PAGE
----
Technique vs. Hull Design vs. Set-up

My wife and I have been using sea kayaks for the last several months. In that time we have bought a “vintage” WS Cape Horn 170 and a AquaTerra Sea Lion (17’), both plastic. We find the Cape Horn is both difficult to keep on a heading and resistant to corrections. We have rented a WS Tempest 170 and find it tracks straight but will turn when requested. The Sea Lion is somewhere in between. To date we have been paddling in a bay and along the coast when it is calm.

It goes without saying that we are beginners and probably have technique issues, but we don’t understand why the Cape Horn is both difficult to paddle in a straight line and turn. Is there a set-up issue that we are missing? The comments above are with the rudder out of the water.

Thanks for any advice you can provide.


How big is the person in the Cape Horn?
Height and weight. If the person paddling a kayak is too small to get it to its waterline, any kayak is going to be harder to handle. It’ll respond more to wind and it won’t be at the best waterline on its hull for turning.

There may be further issues with the basic characteristics of the Cape Horn itself, I don’t know the boat well enough to comment on it. But for starters, best to find out if the paddler and boat area proper match.

Good point about the boat’s load.
I wonder, if it is sufficiently swedeform, if the bow is “pinned” and resistant to turning, while the stern is “loose” and wandering while paddling straight ahead. We have a swedeform canoe that behaved that way, until I moved the load sternward enough to loosen the bow and get the stern more fully engaged.

A too-light load in that kayak might increase the effect of trim, especially if the boat is trimmed a fleck bow heavy.

Prelude to new?

You laying the foundations for surprising your wife with a new kayak? Blame the gear! It’s always the gear!

Get her a new spiffy kayak while you keep the Aquaterra. It’ll be an excellent investment! :wink:

If you’re in the area, I can even help you out on the selection.

See you on the water,


The River Connection, Inc.

Hyde Park, NY

The paddler isn’t small
But I guess we could try adding weight to the stern. At least it’s free!

I’ve been involved in enough gear driven sports to know that it’s always the gear. No need to improve, just spend money! So yes, i could just buy her a different boat that we know works. I’m just curious why the Cape Horn seems so stubborn.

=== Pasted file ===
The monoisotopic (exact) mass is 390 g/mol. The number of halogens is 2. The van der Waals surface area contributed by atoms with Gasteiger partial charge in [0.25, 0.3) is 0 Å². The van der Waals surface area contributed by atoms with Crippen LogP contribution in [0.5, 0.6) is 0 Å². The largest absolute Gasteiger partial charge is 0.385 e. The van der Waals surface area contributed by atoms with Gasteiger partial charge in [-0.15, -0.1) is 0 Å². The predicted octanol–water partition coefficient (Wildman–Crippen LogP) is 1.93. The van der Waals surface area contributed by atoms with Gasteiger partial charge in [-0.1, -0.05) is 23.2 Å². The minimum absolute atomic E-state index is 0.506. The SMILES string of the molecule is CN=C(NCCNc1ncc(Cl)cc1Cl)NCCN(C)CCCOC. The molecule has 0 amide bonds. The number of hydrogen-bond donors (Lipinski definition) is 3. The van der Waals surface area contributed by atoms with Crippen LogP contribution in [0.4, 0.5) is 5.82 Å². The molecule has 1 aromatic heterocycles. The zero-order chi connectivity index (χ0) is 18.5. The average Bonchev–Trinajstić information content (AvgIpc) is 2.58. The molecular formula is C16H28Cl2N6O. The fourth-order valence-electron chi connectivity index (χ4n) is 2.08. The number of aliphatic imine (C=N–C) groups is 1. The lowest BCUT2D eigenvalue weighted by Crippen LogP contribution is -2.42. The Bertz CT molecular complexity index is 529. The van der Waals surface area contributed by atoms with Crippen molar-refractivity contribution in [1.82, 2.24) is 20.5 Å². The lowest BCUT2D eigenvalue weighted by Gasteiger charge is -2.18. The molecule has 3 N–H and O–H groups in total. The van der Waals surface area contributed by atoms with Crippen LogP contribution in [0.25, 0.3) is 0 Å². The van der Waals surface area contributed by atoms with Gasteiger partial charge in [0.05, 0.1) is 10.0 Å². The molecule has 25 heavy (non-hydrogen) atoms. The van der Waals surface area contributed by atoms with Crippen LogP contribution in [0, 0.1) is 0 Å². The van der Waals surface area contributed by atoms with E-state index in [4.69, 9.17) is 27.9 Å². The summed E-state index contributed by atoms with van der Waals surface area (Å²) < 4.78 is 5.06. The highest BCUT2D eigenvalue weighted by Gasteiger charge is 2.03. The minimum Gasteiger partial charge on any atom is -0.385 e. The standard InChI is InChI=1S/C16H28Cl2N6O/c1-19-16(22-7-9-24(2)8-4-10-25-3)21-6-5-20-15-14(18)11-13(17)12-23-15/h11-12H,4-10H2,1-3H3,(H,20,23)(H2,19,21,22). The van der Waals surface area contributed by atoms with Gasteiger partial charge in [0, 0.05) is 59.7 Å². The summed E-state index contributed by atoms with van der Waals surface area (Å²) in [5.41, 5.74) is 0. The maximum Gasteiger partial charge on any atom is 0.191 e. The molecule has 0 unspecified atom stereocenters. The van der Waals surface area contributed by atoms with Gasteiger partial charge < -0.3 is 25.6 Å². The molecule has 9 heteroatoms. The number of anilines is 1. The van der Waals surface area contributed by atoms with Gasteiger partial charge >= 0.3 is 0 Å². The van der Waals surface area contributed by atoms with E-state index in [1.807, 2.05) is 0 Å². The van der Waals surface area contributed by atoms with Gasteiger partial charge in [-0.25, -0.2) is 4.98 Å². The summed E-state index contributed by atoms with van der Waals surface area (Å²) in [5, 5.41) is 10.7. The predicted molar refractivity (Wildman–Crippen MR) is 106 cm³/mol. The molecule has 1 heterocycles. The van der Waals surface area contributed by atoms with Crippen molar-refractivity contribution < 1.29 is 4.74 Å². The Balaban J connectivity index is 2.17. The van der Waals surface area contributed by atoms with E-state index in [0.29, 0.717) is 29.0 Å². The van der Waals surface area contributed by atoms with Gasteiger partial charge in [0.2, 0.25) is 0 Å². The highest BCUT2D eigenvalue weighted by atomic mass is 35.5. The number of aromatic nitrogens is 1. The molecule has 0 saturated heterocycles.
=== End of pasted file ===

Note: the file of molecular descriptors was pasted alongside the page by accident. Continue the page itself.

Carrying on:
Sounds impossible

– Last Updated: Dec-16-14 1:37 PM EST –

The idea that the boat is "difficult to keep on a heading and resistant to corrections" sound impossible. If you utilize whatever "looseness" in tracking that is present - the same characteristic that makes the boat reluctant to stay on track - it should be easy to change the heading. For example, if the stern is loose, your difficulty in correcting the heading might be due to using a technique that emphasizes sliding the bow sideways rather than the stern. This is pretty much the same in principle to the comments on proper trim mentioned above.

I'm not a kayaker but I think boats are boats. In my experience, if a boat doesn't naturally tend to track strongly it is easy to change the heading. How can a boat naturally wander off its current heading EXCEPT at the moment you want it to?? By the same token, saying a boat tracks strongly AND is easy to turn never actually means that it turns more easily than a boat that tracks loosely, but instead means that the boat turns "easily enough".

Some Guesses Here

– Last Updated: Dec-16-14 1:55 PM EST –

I've owned a Cape Horn 15 and the Tempest 170. I weigh about 165 pounds and the 170 was too much boat. I was like a bobber in that thing. The Tempest 165 performs much more nicely. Are you SURE you're in the right boat for your size? 'Fess up now. How much weight are we talking here?

I agree with Guideboatguy... never heard of a boat that wouldn't track OR turn. Maybe the Cape Horn is warped? Does it want to veer one direction?

Not so sure.
I’m not convinced that there is a real boat size to paddler weight ratio that is written in stone, but there is a skill ratio. I’ve paddled a ton of boats of many different sizes and haven’t found one yet that couldn’t be managed, albeit some are more cooperative than others.

Before you analyze a boat’s handling characteristics, it is always instructive to determine for sure if the boat is indeed straight and not encumbered with something out of shape on the hull. In my experience, other than examining the hull very carefully with special interest in the straightness of the keel line, you will need a body of water with absolutely no current and when there is almost zero breeze. If the boat will paddle and glide straight for at least a ways under those conditions at least you will know whether it’s something about the boat. As for turning, different boats absolutely will respond to different techniques in varying degrees, but if the boat will not respond to a forward bow rudder, then you really do have a problem.

More on size
I just ran a quick check on the reviews on this site of people who have liked the Cape Horn 170. All guys, from 5’9" to over 6 ft, weight 165 up to 180 or so.

That is a fairly tall woman. I am guessing that you are trying to be artful about the weight of your wife being centered lower down. But having a lot around the middle does not add inches to anyone’s arm length or torso height.